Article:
In 2011 I set out to run my first marathon! It was actually my first race since cross country in high school. I had never run a 5k, 10k, or a half. Before I decided to do this marathon I actually had the mentality why would I pay to run when I can do it for free. I just wanted to do one marathon, kind of like a bucket list thing. I thought it would be fun to be able to say that I trained and finished a whole marathon.
My longest training run for Wisconsin was 16 miles. I had an 19 mile run planned, but I had to miss it. I did almost all of my training around the same pace. I didn’t keep a training log or anything so I really don’t remember what my weekly mileage was. I really had no idea how to fuel.
Here is a before and after from my first marathon 🙂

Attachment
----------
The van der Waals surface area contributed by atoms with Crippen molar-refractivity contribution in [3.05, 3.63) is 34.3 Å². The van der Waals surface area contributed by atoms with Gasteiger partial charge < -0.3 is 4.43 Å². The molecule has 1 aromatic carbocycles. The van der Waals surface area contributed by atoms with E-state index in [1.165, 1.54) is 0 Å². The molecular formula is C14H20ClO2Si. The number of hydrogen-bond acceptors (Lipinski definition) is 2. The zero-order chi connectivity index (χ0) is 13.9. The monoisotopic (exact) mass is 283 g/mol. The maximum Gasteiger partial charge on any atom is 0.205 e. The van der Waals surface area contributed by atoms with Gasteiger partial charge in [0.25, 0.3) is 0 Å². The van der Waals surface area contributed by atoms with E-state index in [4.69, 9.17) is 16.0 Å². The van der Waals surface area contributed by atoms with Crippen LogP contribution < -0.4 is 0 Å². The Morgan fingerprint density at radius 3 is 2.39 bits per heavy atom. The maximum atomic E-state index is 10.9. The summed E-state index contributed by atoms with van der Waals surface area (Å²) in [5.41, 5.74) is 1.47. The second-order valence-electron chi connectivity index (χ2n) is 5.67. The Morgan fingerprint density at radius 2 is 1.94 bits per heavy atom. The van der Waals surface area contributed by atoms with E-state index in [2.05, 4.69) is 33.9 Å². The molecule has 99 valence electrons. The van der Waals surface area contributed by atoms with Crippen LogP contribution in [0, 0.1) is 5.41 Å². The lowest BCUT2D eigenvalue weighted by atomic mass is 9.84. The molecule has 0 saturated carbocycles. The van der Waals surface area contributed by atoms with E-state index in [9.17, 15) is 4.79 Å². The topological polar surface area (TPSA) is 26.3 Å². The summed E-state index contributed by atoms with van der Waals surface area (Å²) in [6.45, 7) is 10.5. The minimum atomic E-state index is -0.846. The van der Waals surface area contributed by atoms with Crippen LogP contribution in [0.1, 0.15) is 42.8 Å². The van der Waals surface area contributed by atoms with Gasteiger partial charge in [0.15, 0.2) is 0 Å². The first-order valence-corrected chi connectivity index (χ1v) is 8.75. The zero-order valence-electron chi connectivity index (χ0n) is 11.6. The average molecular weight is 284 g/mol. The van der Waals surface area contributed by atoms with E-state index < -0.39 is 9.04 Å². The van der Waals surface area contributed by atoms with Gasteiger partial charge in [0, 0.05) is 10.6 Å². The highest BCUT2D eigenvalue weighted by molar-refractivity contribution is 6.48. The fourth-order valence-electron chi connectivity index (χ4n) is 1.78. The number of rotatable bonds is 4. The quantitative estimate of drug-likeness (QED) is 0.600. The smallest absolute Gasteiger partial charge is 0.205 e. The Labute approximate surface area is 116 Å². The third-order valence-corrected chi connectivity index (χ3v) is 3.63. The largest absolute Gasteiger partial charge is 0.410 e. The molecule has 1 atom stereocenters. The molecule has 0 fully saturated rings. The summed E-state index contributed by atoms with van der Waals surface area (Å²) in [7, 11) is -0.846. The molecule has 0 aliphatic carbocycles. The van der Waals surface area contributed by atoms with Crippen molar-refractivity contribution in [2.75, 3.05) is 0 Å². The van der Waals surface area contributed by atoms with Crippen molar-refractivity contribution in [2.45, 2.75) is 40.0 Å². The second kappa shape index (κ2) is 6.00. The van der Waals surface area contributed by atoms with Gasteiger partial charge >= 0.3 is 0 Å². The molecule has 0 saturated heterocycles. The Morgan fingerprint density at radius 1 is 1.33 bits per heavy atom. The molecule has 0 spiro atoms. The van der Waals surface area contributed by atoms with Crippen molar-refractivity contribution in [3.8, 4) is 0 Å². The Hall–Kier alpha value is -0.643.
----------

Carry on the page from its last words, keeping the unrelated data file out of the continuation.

I finished the Wisconsin Marathon in 3 hours and 51 minutes. The last 6 miles were not pretty, but I was so proud of myself for finishing. When I finished I had no thoughts of doing it again…I had thrown up right after (not pretty) and was dead tired! It wasn’t until the next day that I thought… I can done better, I want to try again.
Thus began my love for racing and the marathon. There is just something about pushing yourself, training for a race, running with amazing people, and finishing…it just keeps bringing you back for more.
In 2014 I ran my fastest marathon…3:19 at Richmond.
This brings us to the age-old question….should I get a coach?
I have run 6 marathons and improved my time by 32 minutes without a coach…that doesn’t mean I haven’t wanted one though.